Wednesday, October 22, 2014

Do It Afraid!!

What are you afraid of?



                        The Unknown?

                                    Being Alone?

                                                Going there alone?

                                                            Speaking in public?

                                                                        Praying in public?

                                                                                    The dentist?


                                                                                                            Enclosed Spaces?





                                    Driving at night?



Everyone is afraid of something!  Isn’t that comforting to know that we all struggle with fears??  Now granted, many of the fears we struggle with are irrational….and it is difficult to unearth the root causes…..but fear, whether rational or irrational, is fear!!  Many times it is paralyzing and it rarely does any good for people to tell us to 'not be afraid'!  If it was that easy to not be afraid, no one would be afraid!!  Nope, not that easy!

Our granddaughter, Anne, is afraid of dogs.  All sizes…all kinds.  Small, medium or large—at the sighting she runs to the nearest adult and/or chair to climb on.  Recently, she has gotten bolder and if the dog is on a leash, she simply freezes instead of running away.  Progress!

When my brother came to visit with his dog Cooper, Anne, over a period of time, became less and less afraid….to the point of actually touching Cooper when he was fast asleep!  I kept telling her over and over, "do it afraid, Anne, do it afraid!"


I am terrified of heights.  I cannot tell you how many times I would go completely out of my way in Dallas, Texas to keep from driving over a very tall bridge that was on my route to Tennessee.  Ridiculous.  Insane.  Crazy!

Last month my husband and I took a much needed vacation to Park City, Utah!  In case you might have forgotten….that was where much of the 2003 winter Olympics were held.  Lots of mountains.  Beautiful aspen trees changing.  Breathtaking sights.  But the best of the best sights...were on the top of the mountain….and to get there….you had to take the gondola.  Up.  Up.  Up.

I desperately wanted to see the creation God painted…and my husband really, really wanted to go….and so, I decided to do it afraid!

I gripped the handrail.  I pressed myself up against my husband.  I kept my eyes directly ahead.  I rode the gondola up the very, very high mountain.  Fearful?  Yes!  but I did it afraid and I am so glad I did!!

Once I got to the top….and off of the swinging torture chamber….I marveled at the beauty all around me! 

It occurred to me as I stood up on that mountain that I miss out on a lot of amazing, beautiful, God-kinds of things when I let fear make my decisions. 

Sometimes we just need to do it afraidand watch how God uses us or blesses us or speaks to us or who-knows-what!!!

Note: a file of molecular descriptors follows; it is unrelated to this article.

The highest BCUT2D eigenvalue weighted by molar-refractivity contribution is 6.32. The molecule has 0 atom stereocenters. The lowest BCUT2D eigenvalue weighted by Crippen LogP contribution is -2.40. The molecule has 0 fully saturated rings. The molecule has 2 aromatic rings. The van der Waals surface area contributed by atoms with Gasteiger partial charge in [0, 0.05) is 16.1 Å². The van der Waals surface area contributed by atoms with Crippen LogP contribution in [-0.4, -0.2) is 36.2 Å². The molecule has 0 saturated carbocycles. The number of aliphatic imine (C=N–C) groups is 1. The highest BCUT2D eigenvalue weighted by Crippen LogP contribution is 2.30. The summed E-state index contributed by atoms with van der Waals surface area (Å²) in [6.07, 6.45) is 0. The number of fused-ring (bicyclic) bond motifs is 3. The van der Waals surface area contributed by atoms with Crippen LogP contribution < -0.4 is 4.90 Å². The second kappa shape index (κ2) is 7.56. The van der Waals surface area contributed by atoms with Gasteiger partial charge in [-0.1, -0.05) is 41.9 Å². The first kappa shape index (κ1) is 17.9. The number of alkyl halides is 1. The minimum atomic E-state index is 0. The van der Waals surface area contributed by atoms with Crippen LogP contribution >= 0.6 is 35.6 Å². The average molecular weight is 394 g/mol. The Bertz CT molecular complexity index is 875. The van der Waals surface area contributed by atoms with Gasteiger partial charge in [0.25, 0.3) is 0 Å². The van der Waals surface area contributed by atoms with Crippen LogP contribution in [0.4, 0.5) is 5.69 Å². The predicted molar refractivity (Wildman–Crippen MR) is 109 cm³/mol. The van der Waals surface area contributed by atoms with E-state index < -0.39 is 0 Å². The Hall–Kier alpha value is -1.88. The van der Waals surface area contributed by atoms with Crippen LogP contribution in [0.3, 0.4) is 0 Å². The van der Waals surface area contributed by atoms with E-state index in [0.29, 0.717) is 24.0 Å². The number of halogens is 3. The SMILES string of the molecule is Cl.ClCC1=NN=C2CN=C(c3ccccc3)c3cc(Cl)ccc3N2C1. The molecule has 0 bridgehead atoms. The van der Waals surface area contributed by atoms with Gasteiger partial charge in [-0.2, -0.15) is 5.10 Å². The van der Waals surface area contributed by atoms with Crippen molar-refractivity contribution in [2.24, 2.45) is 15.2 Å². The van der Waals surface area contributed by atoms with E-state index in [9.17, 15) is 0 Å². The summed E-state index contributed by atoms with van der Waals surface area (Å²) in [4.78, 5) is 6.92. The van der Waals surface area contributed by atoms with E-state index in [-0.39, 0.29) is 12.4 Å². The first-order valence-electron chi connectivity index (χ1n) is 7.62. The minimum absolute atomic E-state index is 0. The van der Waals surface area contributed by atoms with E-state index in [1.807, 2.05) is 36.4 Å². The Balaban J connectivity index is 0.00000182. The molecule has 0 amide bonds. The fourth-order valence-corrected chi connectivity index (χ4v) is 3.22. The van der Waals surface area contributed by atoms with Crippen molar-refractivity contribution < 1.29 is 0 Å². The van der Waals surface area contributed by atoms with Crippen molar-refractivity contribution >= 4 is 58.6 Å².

So, my friend….what are you afraid of?  Pray.  Then…Do it afraid!! Tell your children to do it afraid!

Wednesday, October 15, 2014

Divorce, Deception, or Death

I am always talking to ministers’ wives and asking for blog ideas.  Let’s face it there are only so many ways I can tie chocolate into ministry life.  I did have one sister share a good idea for a blog so here goes.

When you are dealing with another church with the potential of making a move, how do you feel?  This sweet sister said that with their last move she and her husband felt different emotions.  Her husband felt that it was “like a divorce or a betrayal.”  He really could not share with their current church that he was “talking” with another church.  For our sister in ministry, she said felt that they were being “deceptive.”  She also had no one to talk to other than her husband.  She added that she had to force herself to “continue blooming” where God had them planted at the time and not show that God was preparing them to be transplanted elsewhere.

When I read her message about this idea, I had to sit back and think on my own experiences.  To be honest, I had never really considered it.  I guess I was too tied up in the excitement of God working.
However, I think I would have to describe my feelings as a death.

When God moves us to a new ministry, my heart absolutely breaks with grief.  I am a pastor’s wife who strongly believes her church family is her family.  How can you not walk with people through births, baptisms, illness and death and not be emotionally attached?  For me, it is just not possible.  Having just walked though the valley of death by losing both my parents, I can honestly say that leaving a church family is like death.  I must go through the stages of grief-shock, numbness, anger, and acceptance.  The pain does subside and I soon plug in to the new ministry.  However, just as I miss my parents terribly, I miss my previous church family.  The comfort for me is in knowing that God’s plan is best and that one day I will spend eternity with all the church families we have served.